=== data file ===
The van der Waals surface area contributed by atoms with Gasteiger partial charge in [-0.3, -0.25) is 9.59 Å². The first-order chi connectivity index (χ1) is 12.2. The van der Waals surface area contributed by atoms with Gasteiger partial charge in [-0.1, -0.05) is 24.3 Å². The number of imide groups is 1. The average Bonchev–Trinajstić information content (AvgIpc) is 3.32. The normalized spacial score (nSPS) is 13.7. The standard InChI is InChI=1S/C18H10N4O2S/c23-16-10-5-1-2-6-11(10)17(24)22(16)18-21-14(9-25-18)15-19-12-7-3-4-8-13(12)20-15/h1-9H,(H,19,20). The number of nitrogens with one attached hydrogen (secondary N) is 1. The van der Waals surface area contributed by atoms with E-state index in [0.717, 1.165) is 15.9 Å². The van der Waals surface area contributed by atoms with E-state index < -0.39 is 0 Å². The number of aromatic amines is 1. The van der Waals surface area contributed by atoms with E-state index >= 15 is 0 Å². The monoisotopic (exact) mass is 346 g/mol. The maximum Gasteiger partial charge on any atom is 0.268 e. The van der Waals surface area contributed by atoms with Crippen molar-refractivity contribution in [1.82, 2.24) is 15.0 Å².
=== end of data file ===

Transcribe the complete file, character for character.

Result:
The van der Waals surface area contributed by atoms with Gasteiger partial charge in [-0.3, -0.25) is 9.59 Å². The first-order chi connectivity index (χ1) is 12.2. The van der Waals surface area contributed by atoms with Gasteiger partial charge in [-0.1, -0.05) is 24.3 Å². The number of imide groups is 1. The average Bonchev–Trinajstić information content (AvgIpc) is 3.32. The normalized spacial score (nSPS) is 13.7. The standard InChI is InChI=1S/C18H10N4O2S/c23-16-10-5-1-2-6-11(10)17(24)22(16)18-21-14(9-25-18)15-19-12-7-3-4-8-13(12)20-15/h1-9H,(H,19,20). The number of nitrogens with one attached hydrogen (secondary N) is 1. The van der Waals surface area contributed by atoms with E-state index in [0.717, 1.165) is 15.9 Å². The van der Waals surface area contributed by atoms with E-state index < -0.39 is 0 Å². The number of aromatic amines is 1. The van der Waals surface area contributed by atoms with E-state index >= 15 is 0 Å². The monoisotopic (exact) mass is 346 g/mol. The maximum Gasteiger partial charge on any atom is 0.268 e. The van der Waals surface area contributed by atoms with Crippen molar-refractivity contribution in [1.82, 2.24) is 15.0 Å².